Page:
Oct. 11 (Bloomberg) -- “You only get one shot,” hip-hop artist Eminem rapped on the lead track for “8 Mile,” his 2002 film. It turns out Chrysler Group LLC is giving the Detroiter another chance to tout its product -- this time on a nameplate.
The next phase of Chrysler’s “Imported From Detroit” campaign, which debuted with Eminem in a two-minute Super Bowl commercial in 2011, includes an 8 Mile edition of the Chrysler 200 sedan to mark the movie’s 10-year anniversary, said Olivier Francois, the automaker’s chief marketing officer. It’s also introducing a 300 Motown sedan that will be tied to Broadway’s new show “Motown: The Musical,” Francois said in an interview.
Chrysler is combining new models such as the Dodge Dart compact and Ram 1500 pickup with what Reid Bigland, the U.S. sales chief, calls “buzz packages” to extend its streak of year-over-year sales gains beyond 30 months. Chrysler had the first Super Bowl ad to thank for some of its early monthly gains, which were recorded as the carmaker rebounded from its 2009 bankruptcy.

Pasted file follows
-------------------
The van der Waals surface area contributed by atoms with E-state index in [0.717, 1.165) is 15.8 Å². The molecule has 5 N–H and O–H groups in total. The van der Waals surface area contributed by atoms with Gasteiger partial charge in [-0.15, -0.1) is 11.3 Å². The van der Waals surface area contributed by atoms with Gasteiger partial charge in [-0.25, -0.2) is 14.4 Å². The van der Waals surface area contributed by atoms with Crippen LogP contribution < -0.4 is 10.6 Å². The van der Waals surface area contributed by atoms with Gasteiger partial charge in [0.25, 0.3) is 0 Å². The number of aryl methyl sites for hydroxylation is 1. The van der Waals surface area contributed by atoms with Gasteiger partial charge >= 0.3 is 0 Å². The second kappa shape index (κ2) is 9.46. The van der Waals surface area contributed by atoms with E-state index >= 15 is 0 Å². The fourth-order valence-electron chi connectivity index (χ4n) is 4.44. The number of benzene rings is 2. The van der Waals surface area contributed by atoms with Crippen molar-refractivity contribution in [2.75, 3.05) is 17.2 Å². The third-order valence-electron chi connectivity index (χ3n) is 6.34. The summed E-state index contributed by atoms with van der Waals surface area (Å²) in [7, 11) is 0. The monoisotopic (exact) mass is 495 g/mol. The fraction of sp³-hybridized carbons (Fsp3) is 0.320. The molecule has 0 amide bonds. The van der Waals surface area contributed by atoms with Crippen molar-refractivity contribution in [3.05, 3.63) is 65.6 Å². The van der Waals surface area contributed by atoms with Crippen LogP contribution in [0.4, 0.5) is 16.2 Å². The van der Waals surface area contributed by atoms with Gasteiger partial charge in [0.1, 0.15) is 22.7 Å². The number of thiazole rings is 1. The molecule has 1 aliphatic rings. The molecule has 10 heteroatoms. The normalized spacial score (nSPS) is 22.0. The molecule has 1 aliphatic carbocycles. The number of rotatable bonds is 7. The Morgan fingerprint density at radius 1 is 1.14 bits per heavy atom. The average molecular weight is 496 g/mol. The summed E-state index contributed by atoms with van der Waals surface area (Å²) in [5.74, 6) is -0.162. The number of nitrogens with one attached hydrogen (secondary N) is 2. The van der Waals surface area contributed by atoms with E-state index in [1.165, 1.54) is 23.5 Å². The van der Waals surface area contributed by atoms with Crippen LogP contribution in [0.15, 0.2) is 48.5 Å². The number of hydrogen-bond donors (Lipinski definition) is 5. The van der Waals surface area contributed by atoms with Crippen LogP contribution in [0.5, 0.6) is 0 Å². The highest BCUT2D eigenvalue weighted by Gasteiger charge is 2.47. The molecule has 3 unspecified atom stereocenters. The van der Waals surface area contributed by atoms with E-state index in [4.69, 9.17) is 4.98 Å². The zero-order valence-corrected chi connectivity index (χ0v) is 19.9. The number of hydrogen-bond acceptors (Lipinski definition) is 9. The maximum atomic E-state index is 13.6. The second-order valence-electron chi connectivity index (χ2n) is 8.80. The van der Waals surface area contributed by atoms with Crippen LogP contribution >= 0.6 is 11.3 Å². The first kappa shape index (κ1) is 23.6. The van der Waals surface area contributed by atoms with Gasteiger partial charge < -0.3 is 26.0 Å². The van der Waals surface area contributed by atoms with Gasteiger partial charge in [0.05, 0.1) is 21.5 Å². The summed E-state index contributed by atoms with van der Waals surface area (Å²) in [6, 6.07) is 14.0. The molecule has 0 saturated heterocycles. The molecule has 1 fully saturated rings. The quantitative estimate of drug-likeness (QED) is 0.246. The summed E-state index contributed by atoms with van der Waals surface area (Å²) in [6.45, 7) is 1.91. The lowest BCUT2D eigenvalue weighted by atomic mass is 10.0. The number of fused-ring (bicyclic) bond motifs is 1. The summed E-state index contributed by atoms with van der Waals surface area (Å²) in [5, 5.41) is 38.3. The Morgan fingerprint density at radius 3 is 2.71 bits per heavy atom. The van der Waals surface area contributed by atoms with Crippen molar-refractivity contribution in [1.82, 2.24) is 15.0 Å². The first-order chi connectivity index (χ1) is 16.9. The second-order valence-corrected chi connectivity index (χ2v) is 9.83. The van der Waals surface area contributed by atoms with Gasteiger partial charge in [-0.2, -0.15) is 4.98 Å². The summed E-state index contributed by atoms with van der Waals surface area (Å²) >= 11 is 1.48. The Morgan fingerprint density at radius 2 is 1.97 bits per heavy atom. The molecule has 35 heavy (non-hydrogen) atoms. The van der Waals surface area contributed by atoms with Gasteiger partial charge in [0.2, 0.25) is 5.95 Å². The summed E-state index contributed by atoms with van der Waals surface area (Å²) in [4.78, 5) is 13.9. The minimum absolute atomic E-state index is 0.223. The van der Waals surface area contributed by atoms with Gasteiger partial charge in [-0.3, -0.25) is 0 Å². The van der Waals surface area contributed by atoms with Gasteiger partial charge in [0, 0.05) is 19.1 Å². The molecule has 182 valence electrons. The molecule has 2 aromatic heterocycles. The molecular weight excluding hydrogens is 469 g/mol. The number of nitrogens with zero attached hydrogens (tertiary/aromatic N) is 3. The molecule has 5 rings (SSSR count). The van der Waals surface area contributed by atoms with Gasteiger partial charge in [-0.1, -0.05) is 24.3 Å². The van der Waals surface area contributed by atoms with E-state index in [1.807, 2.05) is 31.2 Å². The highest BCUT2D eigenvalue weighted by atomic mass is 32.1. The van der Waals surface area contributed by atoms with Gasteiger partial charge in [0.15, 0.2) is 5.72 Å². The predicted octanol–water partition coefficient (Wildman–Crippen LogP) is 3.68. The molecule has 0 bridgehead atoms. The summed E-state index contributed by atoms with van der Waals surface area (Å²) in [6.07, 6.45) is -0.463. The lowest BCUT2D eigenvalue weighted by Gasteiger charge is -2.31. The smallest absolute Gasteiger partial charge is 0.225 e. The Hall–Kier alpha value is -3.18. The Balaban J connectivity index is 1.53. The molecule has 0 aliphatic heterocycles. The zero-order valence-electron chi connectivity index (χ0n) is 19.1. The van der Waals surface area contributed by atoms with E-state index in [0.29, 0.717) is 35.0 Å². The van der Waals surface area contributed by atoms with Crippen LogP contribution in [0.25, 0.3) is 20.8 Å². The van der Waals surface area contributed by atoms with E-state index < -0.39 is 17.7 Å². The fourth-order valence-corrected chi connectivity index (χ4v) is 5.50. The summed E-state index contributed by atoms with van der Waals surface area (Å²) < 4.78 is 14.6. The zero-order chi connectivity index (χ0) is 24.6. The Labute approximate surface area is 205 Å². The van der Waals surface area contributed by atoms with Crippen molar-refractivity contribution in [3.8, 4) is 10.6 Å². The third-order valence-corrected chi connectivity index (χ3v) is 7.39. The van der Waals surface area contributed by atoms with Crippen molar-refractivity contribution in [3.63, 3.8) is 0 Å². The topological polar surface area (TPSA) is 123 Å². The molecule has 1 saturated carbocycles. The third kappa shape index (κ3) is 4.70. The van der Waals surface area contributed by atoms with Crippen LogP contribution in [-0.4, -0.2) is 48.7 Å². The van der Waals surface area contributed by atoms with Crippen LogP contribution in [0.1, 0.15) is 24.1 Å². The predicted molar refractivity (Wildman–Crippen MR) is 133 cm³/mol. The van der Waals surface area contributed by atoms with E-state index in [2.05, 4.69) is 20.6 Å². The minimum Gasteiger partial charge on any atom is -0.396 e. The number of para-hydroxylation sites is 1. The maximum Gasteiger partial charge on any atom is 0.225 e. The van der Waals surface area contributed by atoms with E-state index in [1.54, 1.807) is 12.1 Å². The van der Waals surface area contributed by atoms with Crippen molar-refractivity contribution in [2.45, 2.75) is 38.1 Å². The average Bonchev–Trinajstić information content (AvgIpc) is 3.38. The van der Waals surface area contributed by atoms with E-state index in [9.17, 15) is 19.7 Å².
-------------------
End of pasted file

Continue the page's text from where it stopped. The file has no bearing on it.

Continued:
“If you wanted to change the conversation about Chrysler - - Chrysler the bailout company, Chrysler the Detroit company -- we had to change the conversation about Detroit itself,” Francois, 51, said this week in an interview. “We needed to give Detroit credit for what it really does stand for.”
The Detroit-themed 200 and 300 sedans were among 66 future models that Chrysler showed to dealers last month during a preview of products planned by 2014. The Auburn Hills, Michigan-based automaker just completed a commercial for the 300 Motown, Francois said. It’s unclear whether Eminem will appear in another commercial to promote the 200 8 Mile. Marketing plans for that car are “still in discussion,” he said.
Other new iterations of existing models on the way for Chrysler include the 300 Glacier edition, aimed for all-weather markets such as Denver, as well as the 300C John Varvatos, named for the Detroit native and menswear designer.